BMW recommends you change the brake fluid every two years. It’s not a very complicated procedure but you do have to be careful, as it can be messy and easily mess up your paint if you get any of car. My 2011 BMW E92 M3 had just reached the end of its 4-year maintenance included plan and a service indicator stating it was time to change the brake fluid had been going off for a week. So I thought it would be a good DIY project for the weekend.

Why Change The Brake Fluid


The main reason for every other year brake fluid flush that it’s hygroscopic. Big word, just means that brake fluid will absorb moisture from the atmosphere, lower its boiling point and effectiveness if you drive on the track. The water in this fluid can also damage the brake master cylinder over time if not regularly flushed. BMW says the brake fluid needs to be flushed every 2 years, and that’s fine for road cars but will need more frequently for cars that get taken to the track. Interestingly, our first service on our long-term BMW i3 will need a brake fluid flush at two years of age and that’s the only reason for going in for service.

How To Change The Brake Fluid


First up is to remove all the wheels. If you don’t have access to a lift, you can do one wheel at a time starting with the rear passenger wheel.


Next I like to remove all the brake fluid out of the brake master cylinder as possible. I use a small 10cc syringe and was able to remove about 300 milliliters out.


Some people use an old turkey baster but I find these don’t hold on to the fluid as well and are more apt to splash brake fluid all over the place.


The brake master cylinder hides on the drivers side in the E9X chassis under the hood close to the base of the windsheild.

Once the three 8mm bolts are removed, take out the cabin air filter housing and lay to the side. Two of 8mm bolts are up by the windshield and one closer to the front. Make sure all three are out before trying to remove the cabin air filter housing or you might break the cabin air filter housing. I miss old BMW’s, just lift hood and see the master cylinder.


After I take out as much brake fluid as I can, I fill it to the top with fresh DOT 4-brake fluid.


Fresh unopened brake fluid is key.  If they’ve been opened, the brake fluid can start absorbing water from the atmosphere. I like the BMW Dot 4 fluid if it’s not going on the track soon, or will use MOTUL RBF 600 if I am headed to a track event as it has a higher boiling point – 593F vs 446F.


Next you can either use a pressure bleeder like I did this time or you can get a buddy to pump the brake pedal, pressuring the system. Some track guys swear by the manual brake pedal pump over the pressure bleeder.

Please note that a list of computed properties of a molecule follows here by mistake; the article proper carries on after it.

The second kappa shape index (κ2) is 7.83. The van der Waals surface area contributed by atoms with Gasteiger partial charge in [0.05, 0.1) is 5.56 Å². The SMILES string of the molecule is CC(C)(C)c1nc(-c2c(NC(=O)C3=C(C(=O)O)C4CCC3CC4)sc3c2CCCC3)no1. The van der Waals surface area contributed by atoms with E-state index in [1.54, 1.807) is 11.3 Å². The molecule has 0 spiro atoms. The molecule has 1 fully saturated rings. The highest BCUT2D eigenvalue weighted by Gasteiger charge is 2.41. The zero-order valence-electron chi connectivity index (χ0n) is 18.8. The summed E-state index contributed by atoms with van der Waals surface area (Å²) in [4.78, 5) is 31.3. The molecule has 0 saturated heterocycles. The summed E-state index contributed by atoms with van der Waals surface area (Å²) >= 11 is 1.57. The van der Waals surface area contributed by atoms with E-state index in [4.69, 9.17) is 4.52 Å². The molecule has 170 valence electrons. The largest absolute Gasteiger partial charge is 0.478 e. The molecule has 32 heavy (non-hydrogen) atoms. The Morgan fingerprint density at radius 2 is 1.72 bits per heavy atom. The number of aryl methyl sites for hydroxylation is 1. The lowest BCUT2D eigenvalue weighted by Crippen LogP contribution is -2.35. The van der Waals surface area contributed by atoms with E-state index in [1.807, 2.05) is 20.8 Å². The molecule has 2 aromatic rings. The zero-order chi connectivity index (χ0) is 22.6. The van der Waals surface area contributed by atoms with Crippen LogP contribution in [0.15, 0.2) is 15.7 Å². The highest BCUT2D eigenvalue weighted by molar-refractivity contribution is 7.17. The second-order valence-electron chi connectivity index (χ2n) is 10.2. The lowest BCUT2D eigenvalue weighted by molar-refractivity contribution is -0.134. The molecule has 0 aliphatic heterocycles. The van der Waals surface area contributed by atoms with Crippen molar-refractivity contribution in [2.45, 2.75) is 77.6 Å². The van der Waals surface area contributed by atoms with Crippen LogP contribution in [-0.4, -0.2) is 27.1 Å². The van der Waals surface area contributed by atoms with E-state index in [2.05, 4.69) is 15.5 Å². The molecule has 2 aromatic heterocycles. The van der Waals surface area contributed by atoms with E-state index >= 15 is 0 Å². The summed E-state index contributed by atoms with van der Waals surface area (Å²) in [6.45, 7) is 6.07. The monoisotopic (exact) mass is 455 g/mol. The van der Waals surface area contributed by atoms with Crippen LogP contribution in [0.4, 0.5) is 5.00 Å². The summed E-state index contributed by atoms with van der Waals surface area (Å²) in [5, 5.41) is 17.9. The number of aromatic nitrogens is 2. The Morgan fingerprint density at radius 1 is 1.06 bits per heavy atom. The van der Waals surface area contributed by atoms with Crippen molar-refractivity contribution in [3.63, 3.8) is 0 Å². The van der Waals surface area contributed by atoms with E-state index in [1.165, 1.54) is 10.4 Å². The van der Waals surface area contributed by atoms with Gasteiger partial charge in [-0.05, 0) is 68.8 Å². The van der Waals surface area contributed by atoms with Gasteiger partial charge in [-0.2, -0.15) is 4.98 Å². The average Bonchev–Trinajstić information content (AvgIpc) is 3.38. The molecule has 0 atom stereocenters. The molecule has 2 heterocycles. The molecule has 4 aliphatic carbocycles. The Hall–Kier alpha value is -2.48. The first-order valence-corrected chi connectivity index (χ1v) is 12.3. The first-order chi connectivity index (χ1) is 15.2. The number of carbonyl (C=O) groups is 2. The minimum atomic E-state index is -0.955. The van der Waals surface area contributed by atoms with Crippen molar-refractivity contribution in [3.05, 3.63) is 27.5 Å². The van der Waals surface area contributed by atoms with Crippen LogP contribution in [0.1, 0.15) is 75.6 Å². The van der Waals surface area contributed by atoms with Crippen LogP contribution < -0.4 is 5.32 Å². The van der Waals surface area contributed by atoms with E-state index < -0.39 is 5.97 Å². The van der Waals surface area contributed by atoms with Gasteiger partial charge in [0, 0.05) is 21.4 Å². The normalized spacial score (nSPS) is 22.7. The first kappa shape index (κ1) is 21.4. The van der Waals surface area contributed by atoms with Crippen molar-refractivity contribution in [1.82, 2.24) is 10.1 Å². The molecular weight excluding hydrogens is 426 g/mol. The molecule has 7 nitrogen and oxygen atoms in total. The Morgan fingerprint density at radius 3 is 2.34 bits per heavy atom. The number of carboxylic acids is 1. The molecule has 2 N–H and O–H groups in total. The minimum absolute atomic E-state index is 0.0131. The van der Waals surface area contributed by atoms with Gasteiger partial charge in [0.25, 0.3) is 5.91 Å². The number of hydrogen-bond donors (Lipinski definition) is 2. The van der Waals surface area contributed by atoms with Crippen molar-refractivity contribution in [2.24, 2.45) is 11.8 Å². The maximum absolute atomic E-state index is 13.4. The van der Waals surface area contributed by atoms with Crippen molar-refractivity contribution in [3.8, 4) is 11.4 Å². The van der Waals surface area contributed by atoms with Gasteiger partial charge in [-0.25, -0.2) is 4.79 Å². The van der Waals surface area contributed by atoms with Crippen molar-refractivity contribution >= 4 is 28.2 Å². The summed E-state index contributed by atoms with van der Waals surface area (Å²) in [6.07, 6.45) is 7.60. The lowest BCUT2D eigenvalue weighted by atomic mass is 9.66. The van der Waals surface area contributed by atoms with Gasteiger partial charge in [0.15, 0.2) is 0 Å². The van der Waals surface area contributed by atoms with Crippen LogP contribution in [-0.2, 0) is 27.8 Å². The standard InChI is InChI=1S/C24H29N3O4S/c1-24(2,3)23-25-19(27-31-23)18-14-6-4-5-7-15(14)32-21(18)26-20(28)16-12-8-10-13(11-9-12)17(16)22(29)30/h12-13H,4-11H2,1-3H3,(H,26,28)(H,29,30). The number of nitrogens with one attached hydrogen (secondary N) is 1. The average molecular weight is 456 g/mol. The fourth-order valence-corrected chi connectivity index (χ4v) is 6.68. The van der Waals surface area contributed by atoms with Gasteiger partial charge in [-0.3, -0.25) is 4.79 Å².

Once the braking system is pressurized, open up the bleeder screw on the brake caliper. I use a tube so there is a solid column of fluid coming out and no change that air will be entrained into the braking system.

Start with the passenger rear brake caliper, then the driver rear caliper, followed by the passenger front and lastly the drivers front. You need to make sure the brake reservoir stays full so you don’t force air onto the system from the master cylinder. That would be a nightmare, IMHO, and require a ton of bleeding to get all the air bubbles out. I’ve never done it. I just check the level after each caliper is flushed. I usually have to add fluid after the two rear ones.


When you are done make sure the fresh brake fluid is at the correct level before you put the cap back on. Re-install the cabin air filter housing, put your wheels back on and torque the wheels. I like wheel studs, which you can see poking out of the wheel hubs. I use cooper anti-seize on the hubs as it makes taking the wheels off the next time easier. I torque the wheels down to 88 lb-ft with a large torque wrench.


Last, you need to reset the service indicator via pushing a small button to the bottom left of the RPM gauge and cycling through the services with the left stalk and BC button.  I watched about 3 vids on youtube to do it and am still not totally sure how I did it as the sequence is different if you have service due soon or service required warning on you check control.



  • Jack Stand or 9,000lb 2 Post lift
  • 17mm Socket to remove wheels
  • 8mm socket to remove cabin air filter housing over brake master cylinder
  • Socket driver
  • 10cc syringe, or turkey baster to remove old brake fluid
  • Brake Pressurizer or friend to pump break pedal
  • 9mm wrench – opens bleed screw rear caliper
  • 11mm wrench – opens bleed screw front caliper
  • 2 unopened bottles of brake fluid DOT 4 BMW or your favorite brand
  • Reservoir to capture old brake fluid.
  • Lots of disposable shop towels to keep brake fluid splash to a minimum
  • Shop light
  • Copper anti-seize for wheel hubs